“According to Stanley,” the report read, “the British Government is aghast at the prospect of intervening in Iraq, though British troops have been put on alert to do just that if further repressive measures are adopted by the Iraqis.”

Through other sources Schellenburg was aware that pressure was mounting on the Government to do something; the Conservative press was using phrases as “teaching the Iraqis a lesson”, while there had been small left-wing demonstrations in support of the embattled Independence Party. Walser’s report continued.

“A recently formed aviation firm, Aviation Traders, of Bovingdon, bears watching. According to Stanley, it has an inside track for refurbishing surplus cargo aircraft for further civil or military service. The backers are seeking to enter other aviation markets and may be seeking capital investments.”

Schellenburg nodded. He encouraged his ‘Baker Street Irregulars’ to report on all they picked up. One never knew what might become important in the future.

Die Welt am Sonntag, Sunday, 8 February 1948

The Deutsch-Westafrikanische Handelsgesellschaft has long played an important role in the development of the Iberian colonies in West Africa, and their rubber plantations there are among the largest and most modern in the world. Seen from the air (top left) the complex offers a concrete example of how the quality of life of the indigenous population can be improved through foreign investment and application of scientific principles. The Harbel complex has direct river access (top right) and its output is sent by lighter to coastal ports for shipment abroad.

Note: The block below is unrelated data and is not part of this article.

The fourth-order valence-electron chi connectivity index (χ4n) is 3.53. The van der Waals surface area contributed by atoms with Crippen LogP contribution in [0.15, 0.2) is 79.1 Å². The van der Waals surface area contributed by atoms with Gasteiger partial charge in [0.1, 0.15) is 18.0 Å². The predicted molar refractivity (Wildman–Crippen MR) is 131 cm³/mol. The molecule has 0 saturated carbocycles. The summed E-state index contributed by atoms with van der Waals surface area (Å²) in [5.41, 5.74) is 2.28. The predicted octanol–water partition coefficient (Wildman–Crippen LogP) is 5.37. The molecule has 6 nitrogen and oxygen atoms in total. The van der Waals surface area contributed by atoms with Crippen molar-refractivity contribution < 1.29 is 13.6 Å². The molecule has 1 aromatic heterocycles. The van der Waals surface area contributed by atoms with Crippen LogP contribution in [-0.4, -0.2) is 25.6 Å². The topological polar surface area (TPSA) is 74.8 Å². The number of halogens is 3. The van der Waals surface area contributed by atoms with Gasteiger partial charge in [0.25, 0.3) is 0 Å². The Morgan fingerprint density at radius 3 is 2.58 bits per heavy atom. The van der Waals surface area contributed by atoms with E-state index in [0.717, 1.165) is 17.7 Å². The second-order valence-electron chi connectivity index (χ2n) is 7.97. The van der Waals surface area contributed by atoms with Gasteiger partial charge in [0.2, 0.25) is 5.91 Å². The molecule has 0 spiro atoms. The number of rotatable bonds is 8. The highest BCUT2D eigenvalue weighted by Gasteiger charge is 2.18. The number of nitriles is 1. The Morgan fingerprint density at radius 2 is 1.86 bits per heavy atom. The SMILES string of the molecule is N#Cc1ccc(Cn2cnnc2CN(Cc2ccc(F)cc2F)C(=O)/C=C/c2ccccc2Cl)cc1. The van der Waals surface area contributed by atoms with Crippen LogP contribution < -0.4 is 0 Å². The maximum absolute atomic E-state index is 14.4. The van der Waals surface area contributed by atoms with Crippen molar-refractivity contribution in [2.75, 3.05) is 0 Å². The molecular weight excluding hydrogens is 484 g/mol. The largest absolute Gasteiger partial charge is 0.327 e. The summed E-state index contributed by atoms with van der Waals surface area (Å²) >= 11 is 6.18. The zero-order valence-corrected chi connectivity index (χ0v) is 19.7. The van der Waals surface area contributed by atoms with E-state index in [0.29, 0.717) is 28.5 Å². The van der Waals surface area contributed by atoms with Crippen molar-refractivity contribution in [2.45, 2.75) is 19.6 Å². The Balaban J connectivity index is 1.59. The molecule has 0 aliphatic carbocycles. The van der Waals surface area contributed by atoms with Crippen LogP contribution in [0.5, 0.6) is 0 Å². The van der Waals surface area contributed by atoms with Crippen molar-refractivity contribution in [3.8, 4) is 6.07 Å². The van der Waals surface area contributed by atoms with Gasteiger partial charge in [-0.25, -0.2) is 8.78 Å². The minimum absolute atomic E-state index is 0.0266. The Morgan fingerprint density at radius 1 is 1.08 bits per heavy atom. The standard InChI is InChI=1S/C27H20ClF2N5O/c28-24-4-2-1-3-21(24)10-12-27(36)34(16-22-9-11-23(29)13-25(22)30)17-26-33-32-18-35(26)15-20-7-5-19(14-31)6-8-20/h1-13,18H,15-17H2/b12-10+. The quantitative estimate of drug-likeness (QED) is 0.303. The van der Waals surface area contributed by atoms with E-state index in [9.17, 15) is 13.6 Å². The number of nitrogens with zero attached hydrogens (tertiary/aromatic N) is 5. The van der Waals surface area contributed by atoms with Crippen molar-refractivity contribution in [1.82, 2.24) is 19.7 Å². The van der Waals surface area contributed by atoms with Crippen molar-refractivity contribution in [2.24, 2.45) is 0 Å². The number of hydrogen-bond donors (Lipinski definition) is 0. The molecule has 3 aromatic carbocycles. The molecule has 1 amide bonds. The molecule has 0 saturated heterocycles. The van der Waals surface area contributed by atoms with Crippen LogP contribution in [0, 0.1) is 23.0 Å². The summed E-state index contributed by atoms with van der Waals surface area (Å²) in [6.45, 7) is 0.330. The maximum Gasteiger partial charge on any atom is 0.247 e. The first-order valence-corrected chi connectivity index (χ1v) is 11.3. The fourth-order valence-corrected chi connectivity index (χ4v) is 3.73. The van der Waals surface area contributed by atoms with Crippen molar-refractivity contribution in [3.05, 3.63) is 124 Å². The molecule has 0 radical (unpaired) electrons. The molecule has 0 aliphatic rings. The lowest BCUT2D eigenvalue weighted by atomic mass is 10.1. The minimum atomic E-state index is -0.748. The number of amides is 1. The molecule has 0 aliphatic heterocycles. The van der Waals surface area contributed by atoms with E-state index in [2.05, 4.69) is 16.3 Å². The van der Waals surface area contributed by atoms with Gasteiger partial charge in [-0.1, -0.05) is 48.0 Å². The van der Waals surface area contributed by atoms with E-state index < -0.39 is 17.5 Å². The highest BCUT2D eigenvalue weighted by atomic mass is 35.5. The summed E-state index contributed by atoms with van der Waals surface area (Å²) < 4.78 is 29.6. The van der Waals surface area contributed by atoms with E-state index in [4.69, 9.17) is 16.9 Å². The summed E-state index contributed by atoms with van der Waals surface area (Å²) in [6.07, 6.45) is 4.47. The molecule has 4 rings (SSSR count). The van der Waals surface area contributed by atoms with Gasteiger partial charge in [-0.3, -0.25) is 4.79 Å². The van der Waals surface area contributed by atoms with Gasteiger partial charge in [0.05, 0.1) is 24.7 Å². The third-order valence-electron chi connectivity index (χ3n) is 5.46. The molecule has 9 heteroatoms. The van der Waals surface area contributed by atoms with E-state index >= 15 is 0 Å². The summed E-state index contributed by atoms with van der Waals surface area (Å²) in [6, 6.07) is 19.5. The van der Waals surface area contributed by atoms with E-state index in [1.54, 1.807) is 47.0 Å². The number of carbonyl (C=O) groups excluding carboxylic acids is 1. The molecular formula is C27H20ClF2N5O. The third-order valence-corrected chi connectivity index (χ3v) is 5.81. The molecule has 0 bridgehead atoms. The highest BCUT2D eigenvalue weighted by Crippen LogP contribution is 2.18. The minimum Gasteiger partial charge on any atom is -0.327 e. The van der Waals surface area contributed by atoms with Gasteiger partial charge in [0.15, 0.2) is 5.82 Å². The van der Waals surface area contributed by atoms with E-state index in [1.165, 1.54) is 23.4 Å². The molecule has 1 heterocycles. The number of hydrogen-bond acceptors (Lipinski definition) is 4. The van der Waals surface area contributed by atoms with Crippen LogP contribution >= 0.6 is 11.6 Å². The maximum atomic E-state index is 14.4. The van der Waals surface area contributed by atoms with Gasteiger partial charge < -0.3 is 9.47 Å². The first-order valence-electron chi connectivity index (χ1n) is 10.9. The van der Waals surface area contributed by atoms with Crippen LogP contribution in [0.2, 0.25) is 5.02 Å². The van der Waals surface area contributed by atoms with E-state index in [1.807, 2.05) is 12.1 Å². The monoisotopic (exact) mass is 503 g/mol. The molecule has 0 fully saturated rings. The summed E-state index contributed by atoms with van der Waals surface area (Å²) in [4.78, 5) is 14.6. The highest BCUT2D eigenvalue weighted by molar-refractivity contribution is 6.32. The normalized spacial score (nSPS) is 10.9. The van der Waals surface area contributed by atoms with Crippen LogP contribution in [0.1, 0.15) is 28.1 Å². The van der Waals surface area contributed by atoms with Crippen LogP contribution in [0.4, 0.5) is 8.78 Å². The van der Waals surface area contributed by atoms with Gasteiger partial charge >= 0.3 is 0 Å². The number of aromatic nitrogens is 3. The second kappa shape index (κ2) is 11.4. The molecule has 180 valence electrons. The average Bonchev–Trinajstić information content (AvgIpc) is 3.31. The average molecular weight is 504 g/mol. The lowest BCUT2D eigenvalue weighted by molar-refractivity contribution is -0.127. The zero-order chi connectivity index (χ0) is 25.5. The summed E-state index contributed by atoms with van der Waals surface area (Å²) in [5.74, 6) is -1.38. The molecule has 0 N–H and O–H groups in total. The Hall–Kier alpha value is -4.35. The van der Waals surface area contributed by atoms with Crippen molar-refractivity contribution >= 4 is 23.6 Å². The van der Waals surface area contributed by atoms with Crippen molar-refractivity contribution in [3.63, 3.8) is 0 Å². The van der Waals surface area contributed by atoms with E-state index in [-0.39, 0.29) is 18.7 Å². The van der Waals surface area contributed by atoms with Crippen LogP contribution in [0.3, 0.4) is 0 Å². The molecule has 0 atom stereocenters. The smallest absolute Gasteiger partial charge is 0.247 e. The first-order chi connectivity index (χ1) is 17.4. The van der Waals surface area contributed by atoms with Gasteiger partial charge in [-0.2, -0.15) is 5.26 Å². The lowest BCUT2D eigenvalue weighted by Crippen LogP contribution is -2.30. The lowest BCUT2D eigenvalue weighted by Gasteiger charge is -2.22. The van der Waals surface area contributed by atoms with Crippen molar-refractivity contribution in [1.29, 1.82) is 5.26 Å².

The rubber trees are carefully sited (bottom left) to assure their rapid growth to maturity, and provision is made for the health and welfare of the workers, who live in recently renovated housing blocks (bottom right) and provided with clinics, schools, and recreation facilities.

Der Tagesspiegel, Monday, 9 February 1948

The first production Dornier Do335 naval fighter aircraft was rolled from the Norddeutsche Dornierwerke factory at Wismar today and formally accepted by representatives of the Marineflieger.


Thursday, May 25th 2017, 3:19pm

Berlin, The Ministry of Economics, Tuesday, 10 February 1948

Otto von Hapsburg had returned from the day’s meeting of the Cabinet in a foul mood. Despite his ministry’s approval of the Weiner Bankverein’s acquisition of a stake in two Czech power stations the Leftist press had raised the issue and questions had been asked in the Reichstag; before the Cabinet he had been forced to defend the matter – and while he did so effectively, he was still annoyed. Too many uninformed people contrasted the move in Bohemia with his public stand against German investments in Poland and elsewhere in Eastern Europe; they failed to see that the power stations in question were vital to Germany’s own economy and their expansion necessary to fuel continued growth. Furthermore, the Czech government had acquiesced; thankfully, the matter had not broken before the elections.